This piece was written for Piano and Flute and is best played using the "GeneralUser GS.sf2" Soundfont by S. Christian Collins Software (http://www.schristiancollins.com/generaluser.php).
"Hark! the Herald Angels Sing" for Small Orchestra
Custom audio

"Hark! the Herald Angels Sing" for Small Orchestra

11 parts11 pages03:154 years ago3,120 views
Trumpet(2), French Horn, Trombone, Tuba, Violin(2), Viola, Cello, Contrabass, Piano
Hark! The Herald Angels Sing" is a Christmas carol that first appeared in 1739 in the collection Hymns and Sacred Poems, having been written by Charles Wesley. A somber man, Wesley had requested and received slow and solemn music for his lyrics, not the joyful tune expected today. Moreover, Wesley's original opening couplet is "Hark! how all the welkin rings / Glory to the King of Kings".

The popular version is the result of alterations by various hands, notably by Wesley's co-worker George Whitefield who changed the opening couplet to the familiar one, and by Felix Mendelssohn. A hundred years after the publication of Hymns and Sacred Poems, in 1840, Mendelssohn composed a cantata to commemorate Johann Gutenberg's invention of the printing press, and it is music from this cantata, adapted by the English musician William H. Cummings to fit the lyrics of “Hark! The Herald Angels Sing”, that propels the carol known today.

In 1855, English musician William H. Cummings adapted Felix Mendelssohn's secular music from Festgesang to fit the lyrics of "Hark! The Herald Angels Sing" written by Charles Wesley. Wesley envisioned the song being sung to the same tune as his song "Christ the Lord Is Risen Today", and in some hymnals that tune is included for "Hark! The Herald Angels Sing" along with the more popular Mendelssohn-Cummings tune.

At the request of a follower, I created this arrangement of my earlier arrangement (http://musescore.com/mike_magatagan/scores/26687) for a Modern Small (school) Orchestra (Bb Trumpets, Flugelhorn, French Horn, Trombones, F Tuba, 2 Violins, Violas, Cellos & Basses).
"Entry of the Gladiators" (Thunder & Blazes) for Sax Quartet
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"Entry of the Gladiators" (Thunder & Blazes) for Sax Quartet

4 parts6 pages03:072 years ago3,107 views
Soprano Saxophone, Alto Saxophone, Tenor Saxophone, Baritone Saxophone
Julius Fučík (pronounced "Foo-chick") was a Czech composer who lived from 1872 -- 1916 and was a conductor of military bands. Today his marches are still played as patriotic music in the Czech Republic. However, his worldwide reputation rests on this one work: the Opus 68 march, the Entrance of the Gladiators (Vjezd gladiátorů), which is universally recognized, often under the title "Thunder and Blazes", as one of the most popular theme tunes for circus clowns.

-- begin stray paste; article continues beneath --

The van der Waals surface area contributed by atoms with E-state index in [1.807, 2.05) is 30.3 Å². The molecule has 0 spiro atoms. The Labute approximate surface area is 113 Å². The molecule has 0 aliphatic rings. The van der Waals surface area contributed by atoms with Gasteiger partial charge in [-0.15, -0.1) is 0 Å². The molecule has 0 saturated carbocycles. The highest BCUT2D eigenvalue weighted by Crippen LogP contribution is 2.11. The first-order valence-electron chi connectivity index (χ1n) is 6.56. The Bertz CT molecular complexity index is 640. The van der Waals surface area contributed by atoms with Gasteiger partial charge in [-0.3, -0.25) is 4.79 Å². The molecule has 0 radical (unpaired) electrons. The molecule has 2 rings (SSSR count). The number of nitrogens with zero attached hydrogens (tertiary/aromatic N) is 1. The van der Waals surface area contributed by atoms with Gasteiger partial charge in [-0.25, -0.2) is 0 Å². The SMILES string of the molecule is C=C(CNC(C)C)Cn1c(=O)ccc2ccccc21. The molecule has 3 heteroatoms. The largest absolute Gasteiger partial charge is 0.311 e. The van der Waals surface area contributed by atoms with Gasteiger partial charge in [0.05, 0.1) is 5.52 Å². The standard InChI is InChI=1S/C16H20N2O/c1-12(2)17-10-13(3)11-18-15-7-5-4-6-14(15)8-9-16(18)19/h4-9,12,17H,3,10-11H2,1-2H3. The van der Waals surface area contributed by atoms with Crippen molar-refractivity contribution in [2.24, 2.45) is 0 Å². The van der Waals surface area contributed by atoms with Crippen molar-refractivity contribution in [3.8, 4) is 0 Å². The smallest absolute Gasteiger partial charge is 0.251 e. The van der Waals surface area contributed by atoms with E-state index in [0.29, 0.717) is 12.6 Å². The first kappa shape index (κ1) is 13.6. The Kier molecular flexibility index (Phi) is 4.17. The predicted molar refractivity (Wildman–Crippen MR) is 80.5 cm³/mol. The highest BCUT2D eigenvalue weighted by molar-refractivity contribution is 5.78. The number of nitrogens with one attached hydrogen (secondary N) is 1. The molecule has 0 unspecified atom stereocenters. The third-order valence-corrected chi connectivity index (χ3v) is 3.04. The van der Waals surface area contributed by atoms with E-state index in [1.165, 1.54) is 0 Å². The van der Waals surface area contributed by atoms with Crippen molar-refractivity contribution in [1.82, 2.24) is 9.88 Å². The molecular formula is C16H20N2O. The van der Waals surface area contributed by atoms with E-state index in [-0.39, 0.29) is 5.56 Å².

"Entrance of the Gladiators" or "Entry of the Gladiators" was originally titled it "Grande Marche Chromatique," reflecting the use of chromatic scales throughout the piece, but changed the title based on his personal interest in the Roman Empire. The piece is a little longer than this but the rest is not so familiar to most people.

Although originally created for band, I created this arrangement for Saxophone Quartet (Soprano, Alto, Tenor & Baritone).

Albinoni - Adagio, Concerto in D minor for Oboe

2 parts4 pages04:48a year ago772 views
Flute, Harp
Tomaso Albinoni's Concerto in D minor for Oboe Op. 9-2. Mvt. 2. Adagio. Arranged for Trumpet and Organ by Michael Rondeau. Rearranged for Oboe and Piano by Mike Magatagan. Transcribed for Flute and Piano.

"Joy to the World" for String Quartet

4 parts2 pages01:582 years ago3,085 views
Violin(2), Viola, Cello
"Joy to the World" is a popular Christmas carol based on music by Georg Friedrich Händel. The words are by English hymn writer Isaac Watts, based on the second half of Psalm 98 in the Bible. The song was first published in 1719 in Watts' collection; The Psalms of David: Imitated in the language of the New Testament, and applied to the Christian state and worship. Watts wrote the words of "Joy to the World" as a hymn glorifying Christ's triumphant return at the end of the age, rather than a song celebrating his first coming. The nations are called to celebrate because God's faithfulness to the house of Israel has brought salvation to the world.

The music's origins are unclear. The name "Antioch" is generally used for the tune. It is often attributed to George Frideric Handel (1685-1759) on the grounds of a 'chance resemblance' to choruses in the oratorio Messiah (premiered 1742), not least because a theme of the refrain (And heaven and nature sing...) appears similar to the orchestral opening and accompaniment of the recitative Comfort ye. Likewise, the first four notes seem to match the beginning of the choruses Lift up your heads and Glory to God from the same oratorio. However, there is no autographed score by Handel and no currently known documentary evidence to suggest that Handel wrote it, so 'Antioch' remains, at best, a skillful collection of borrowings from Handel.

Other hymnals credit the tune to Lowell Mason (1792-1872), who introduced it to America (US) in 1836 as 'arranged from Handel'. But, in 1986, John Wilson showed that 'Joy to the World' was first published in two English collections, one firmly dated 1833. Being three years earlier, this is thought to exclude Lowell Mason from being the composer, but his original attribution remains a likely cause of the often-stated link to Handel.

Source: Wikipedia (https://en.wikipedia.org/wiki/Joy_to_the_World).

I created this Interpretation for String Quartet (2 Violins, Viola & Cello).